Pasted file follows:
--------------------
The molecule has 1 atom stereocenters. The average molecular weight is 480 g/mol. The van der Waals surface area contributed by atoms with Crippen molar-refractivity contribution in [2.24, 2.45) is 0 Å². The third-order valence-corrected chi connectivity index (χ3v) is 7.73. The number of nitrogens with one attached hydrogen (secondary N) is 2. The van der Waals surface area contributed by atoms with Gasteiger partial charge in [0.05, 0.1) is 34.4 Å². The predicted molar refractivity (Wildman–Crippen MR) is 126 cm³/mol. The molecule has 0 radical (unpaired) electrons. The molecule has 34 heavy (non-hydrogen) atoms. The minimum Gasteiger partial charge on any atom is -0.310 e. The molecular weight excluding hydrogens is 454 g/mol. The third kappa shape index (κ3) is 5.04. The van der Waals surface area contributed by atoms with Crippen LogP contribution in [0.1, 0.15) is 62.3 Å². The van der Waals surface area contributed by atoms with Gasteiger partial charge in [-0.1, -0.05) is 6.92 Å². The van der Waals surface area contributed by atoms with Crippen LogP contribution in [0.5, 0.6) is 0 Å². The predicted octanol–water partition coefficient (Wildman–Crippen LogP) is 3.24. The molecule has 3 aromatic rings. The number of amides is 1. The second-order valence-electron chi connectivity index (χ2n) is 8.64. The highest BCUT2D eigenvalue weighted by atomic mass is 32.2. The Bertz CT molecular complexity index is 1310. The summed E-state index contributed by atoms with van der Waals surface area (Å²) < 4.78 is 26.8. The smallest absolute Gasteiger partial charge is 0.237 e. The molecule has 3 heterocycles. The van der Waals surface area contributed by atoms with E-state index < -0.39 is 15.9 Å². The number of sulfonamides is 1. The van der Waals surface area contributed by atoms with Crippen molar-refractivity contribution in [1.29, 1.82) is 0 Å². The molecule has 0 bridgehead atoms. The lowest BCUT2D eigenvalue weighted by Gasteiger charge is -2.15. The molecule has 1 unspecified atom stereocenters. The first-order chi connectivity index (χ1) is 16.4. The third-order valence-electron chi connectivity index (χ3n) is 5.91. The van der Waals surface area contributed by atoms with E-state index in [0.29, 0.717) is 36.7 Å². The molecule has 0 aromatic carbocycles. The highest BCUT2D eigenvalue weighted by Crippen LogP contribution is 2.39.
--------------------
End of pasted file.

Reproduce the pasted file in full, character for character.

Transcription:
The molecule has 1 atom stereocenters. The average molecular weight is 480 g/mol. The van der Waals surface area contributed by atoms with Crippen molar-refractivity contribution in [2.24, 2.45) is 0 Å². The third-order valence-corrected chi connectivity index (χ3v) is 7.73. The number of nitrogens with one attached hydrogen (secondary N) is 2. The van der Waals surface area contributed by atoms with Gasteiger partial charge in [0.05, 0.1) is 34.4 Å². The predicted molar refractivity (Wildman–Crippen MR) is 126 cm³/mol. The molecule has 0 radical (unpaired) electrons. The molecule has 34 heavy (non-hydrogen) atoms. The minimum Gasteiger partial charge on any atom is -0.310 e. The molecular weight excluding hydrogens is 454 g/mol. The third kappa shape index (κ3) is 5.04. The van der Waals surface area contributed by atoms with Crippen LogP contribution in [0.1, 0.15) is 62.3 Å². The van der Waals surface area contributed by atoms with Gasteiger partial charge in [-0.1, -0.05) is 6.92 Å². The van der Waals surface area contributed by atoms with Crippen LogP contribution in [0.5, 0.6) is 0 Å². The predicted octanol–water partition coefficient (Wildman–Crippen LogP) is 3.24. The molecule has 3 aromatic rings. The number of amides is 1. The second-order valence-electron chi connectivity index (χ2n) is 8.64. The highest BCUT2D eigenvalue weighted by atomic mass is 32.2. The Bertz CT molecular complexity index is 1310. The summed E-state index contributed by atoms with van der Waals surface area (Å²) < 4.78 is 26.8. The smallest absolute Gasteiger partial charge is 0.237 e. The molecule has 3 heterocycles. The van der Waals surface area contributed by atoms with E-state index < -0.39 is 15.9 Å². The number of sulfonamides is 1. The van der Waals surface area contributed by atoms with Crippen molar-refractivity contribution in [1.29, 1.82) is 0 Å². The molecule has 0 bridgehead atoms. The lowest BCUT2D eigenvalue weighted by Gasteiger charge is -2.15. The molecule has 1 unspecified atom stereocenters. The first-order chi connectivity index (χ1) is 16.4. The third-order valence-electron chi connectivity index (χ3n) is 5.91. The van der Waals surface area contributed by atoms with E-state index in [0.29, 0.717) is 36.7 Å². The molecule has 0 aromatic carbocycles. The highest BCUT2D eigenvalue weighted by Crippen LogP contribution is 2.39.